The Wizards entered the season with a massive hole at point guard, and not just for a starter. They needed to fill the entire section of the depth chart before the start of the 2022-23 campaign.
By trading for Denver's Monte Morris and signing Delon Wright to a two-year contract, Washington likely already has its top-two options at that position. As free agency winds down, can we expect the Wizards to target a third point guard?
"I look at Bradley [Beal] as a third point guard," Tommy Sheppard told NBC Sports Washington's Chris Miller. "He averaged over six assists last year. There's gonna be times where we have three point guards out on the floor. We think Deni's a secondary ball-handler, we know Delon [Wright] can do it, Monte [Morris] can do that. We can finish games with [Wright and Morris] and Bradley, there's so many different options for Wes [Unseld Jr.]."
Beal did in fact average a career-high 6.6 assists per game last season, albeit that mark was coupled with a career-high turnover rate as well (13.6%). Still, given the Wizards' roster construction, leaning on non-traditional point guards for playmaking looks like the right move.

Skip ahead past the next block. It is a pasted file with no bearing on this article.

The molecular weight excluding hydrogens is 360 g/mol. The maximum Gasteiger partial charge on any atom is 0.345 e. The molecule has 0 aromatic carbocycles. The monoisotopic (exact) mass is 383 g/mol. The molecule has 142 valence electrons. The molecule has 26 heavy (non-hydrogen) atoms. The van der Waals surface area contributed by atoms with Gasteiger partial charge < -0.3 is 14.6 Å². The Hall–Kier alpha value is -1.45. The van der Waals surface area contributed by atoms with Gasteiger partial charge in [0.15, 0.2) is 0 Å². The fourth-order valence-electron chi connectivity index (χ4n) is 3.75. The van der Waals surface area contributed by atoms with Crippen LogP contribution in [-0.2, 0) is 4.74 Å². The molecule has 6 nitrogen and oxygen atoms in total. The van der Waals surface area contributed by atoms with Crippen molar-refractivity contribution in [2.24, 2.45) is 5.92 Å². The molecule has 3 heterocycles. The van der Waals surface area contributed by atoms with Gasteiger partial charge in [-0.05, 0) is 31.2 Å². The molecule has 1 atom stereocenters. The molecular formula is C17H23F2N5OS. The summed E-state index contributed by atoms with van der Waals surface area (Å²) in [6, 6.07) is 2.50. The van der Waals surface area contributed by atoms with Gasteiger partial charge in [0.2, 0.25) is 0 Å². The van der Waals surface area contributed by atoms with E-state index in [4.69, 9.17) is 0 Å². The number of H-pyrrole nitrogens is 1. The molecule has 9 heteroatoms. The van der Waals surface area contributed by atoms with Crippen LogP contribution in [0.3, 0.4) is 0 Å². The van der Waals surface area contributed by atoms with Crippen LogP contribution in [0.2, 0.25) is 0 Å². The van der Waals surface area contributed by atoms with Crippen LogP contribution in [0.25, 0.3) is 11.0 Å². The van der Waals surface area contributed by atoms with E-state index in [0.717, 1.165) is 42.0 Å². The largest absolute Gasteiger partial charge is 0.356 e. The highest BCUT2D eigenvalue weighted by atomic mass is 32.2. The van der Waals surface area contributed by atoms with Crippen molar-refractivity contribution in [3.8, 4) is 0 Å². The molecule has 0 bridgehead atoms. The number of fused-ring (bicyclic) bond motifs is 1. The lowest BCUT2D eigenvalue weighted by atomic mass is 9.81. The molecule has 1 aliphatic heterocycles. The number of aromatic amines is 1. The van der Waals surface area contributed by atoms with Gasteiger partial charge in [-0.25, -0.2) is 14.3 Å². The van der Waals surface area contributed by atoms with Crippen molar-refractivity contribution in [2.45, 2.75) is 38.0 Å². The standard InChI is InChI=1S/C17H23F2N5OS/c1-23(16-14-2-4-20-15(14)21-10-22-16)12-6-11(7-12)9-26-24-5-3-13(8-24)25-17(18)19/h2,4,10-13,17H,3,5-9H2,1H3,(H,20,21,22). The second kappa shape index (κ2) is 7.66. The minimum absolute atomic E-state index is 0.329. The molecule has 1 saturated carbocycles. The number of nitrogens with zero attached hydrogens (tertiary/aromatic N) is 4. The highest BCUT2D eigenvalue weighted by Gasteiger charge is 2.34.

A large portion of Washington's roster is dedicated to wing players. Assuming Morris and Wright log most of the minutes at point, sliding Beal into the floor general spot would allow Wes Unseld Jr. to better utilize all the wings he has at his disposal.
If the plan is for Beal, Kyle Kuzma, Will Barton, Deni Avdija, Rui Hachimura, Johnny Davis and Corey Kispert to all get minutes in the Wizards' rotation this year, it'll be difficult to put them all on the floor consistently if there's a third ball-handler to account for.
If Beal can hold it down at point guard from time to time, it'll allow the Wizards to play bigger and more versatile on defense.
"We can go long when teams go long on us, and play small ball. We can spread it out, we can really do quite a few things. The key for us to continue to get versatile, be able to have guys who can guard multiple players, guys who can fill it up, that's important."
Beal made strides as a playmaker last season and still has room to grow as he hopes to lead the Wizards back to the playoffs as the franchise cornerstone. Regardless of whether he plays point guard next season or not, a playmaking leap by Beal would help the Wizards' ceiling immensely.
Can Beal make such a leap? It sounds like he'll at least get the chance to.